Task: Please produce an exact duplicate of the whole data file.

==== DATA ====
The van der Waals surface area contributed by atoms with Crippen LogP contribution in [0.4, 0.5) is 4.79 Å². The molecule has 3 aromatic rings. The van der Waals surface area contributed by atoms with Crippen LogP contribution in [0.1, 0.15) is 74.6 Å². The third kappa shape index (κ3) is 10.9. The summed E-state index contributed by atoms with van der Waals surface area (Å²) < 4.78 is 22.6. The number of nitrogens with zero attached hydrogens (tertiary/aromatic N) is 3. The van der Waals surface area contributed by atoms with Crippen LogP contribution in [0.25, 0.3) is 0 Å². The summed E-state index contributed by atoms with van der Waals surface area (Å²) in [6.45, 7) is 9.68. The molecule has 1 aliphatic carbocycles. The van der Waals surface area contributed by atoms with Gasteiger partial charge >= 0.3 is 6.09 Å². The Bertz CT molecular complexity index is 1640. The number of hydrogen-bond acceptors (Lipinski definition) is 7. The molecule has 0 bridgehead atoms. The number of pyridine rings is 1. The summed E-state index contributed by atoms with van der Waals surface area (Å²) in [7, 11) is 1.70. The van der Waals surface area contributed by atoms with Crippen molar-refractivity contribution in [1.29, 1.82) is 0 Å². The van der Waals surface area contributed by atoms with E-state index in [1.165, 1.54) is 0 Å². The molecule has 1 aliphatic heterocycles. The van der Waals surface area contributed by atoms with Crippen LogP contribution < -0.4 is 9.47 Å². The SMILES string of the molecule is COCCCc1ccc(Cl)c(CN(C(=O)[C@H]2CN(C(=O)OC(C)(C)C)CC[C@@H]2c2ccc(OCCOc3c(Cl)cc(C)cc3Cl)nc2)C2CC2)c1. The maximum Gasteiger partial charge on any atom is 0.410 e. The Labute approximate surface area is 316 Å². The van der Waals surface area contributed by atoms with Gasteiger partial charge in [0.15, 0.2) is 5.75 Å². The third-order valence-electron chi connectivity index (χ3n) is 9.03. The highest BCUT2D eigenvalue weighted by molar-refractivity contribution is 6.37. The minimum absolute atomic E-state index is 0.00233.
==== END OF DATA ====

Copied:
The van der Waals surface area contributed by atoms with Crippen LogP contribution in [0.4, 0.5) is 4.79 Å². The molecule has 3 aromatic rings. The van der Waals surface area contributed by atoms with Crippen LogP contribution in [0.1, 0.15) is 74.6 Å². The third kappa shape index (κ3) is 10.9. The summed E-state index contributed by atoms with van der Waals surface area (Å²) < 4.78 is 22.6. The number of nitrogens with zero attached hydrogens (tertiary/aromatic N) is 3. The van der Waals surface area contributed by atoms with Crippen LogP contribution in [0.25, 0.3) is 0 Å². The summed E-state index contributed by atoms with van der Waals surface area (Å²) in [6.45, 7) is 9.68. The molecule has 1 aliphatic carbocycles. The van der Waals surface area contributed by atoms with Gasteiger partial charge >= 0.3 is 6.09 Å². The Bertz CT molecular complexity index is 1640. The number of hydrogen-bond acceptors (Lipinski definition) is 7. The molecule has 0 bridgehead atoms. The number of pyridine rings is 1. The summed E-state index contributed by atoms with van der Waals surface area (Å²) in [7, 11) is 1.70. The van der Waals surface area contributed by atoms with Crippen molar-refractivity contribution in [1.29, 1.82) is 0 Å². The van der Waals surface area contributed by atoms with E-state index in [1.165, 1.54) is 0 Å². The molecule has 1 aliphatic heterocycles. The van der Waals surface area contributed by atoms with Crippen LogP contribution < -0.4 is 9.47 Å². The SMILES string of the molecule is COCCCc1ccc(Cl)c(CN(C(=O)[C@H]2CN(C(=O)OC(C)(C)C)CC[C@@H]2c2ccc(OCCOc3c(Cl)cc(C)cc3Cl)nc2)C2CC2)c1. The maximum Gasteiger partial charge on any atom is 0.410 e. The Labute approximate surface area is 316 Å². The van der Waals surface area contributed by atoms with Gasteiger partial charge in [0.15, 0.2) is 5.75 Å². The third-order valence-electron chi connectivity index (χ3n) is 9.03. The highest BCUT2D eigenvalue weighted by molar-refractivity contribution is 6.37. The minimum absolute atomic E-state index is 0.00233.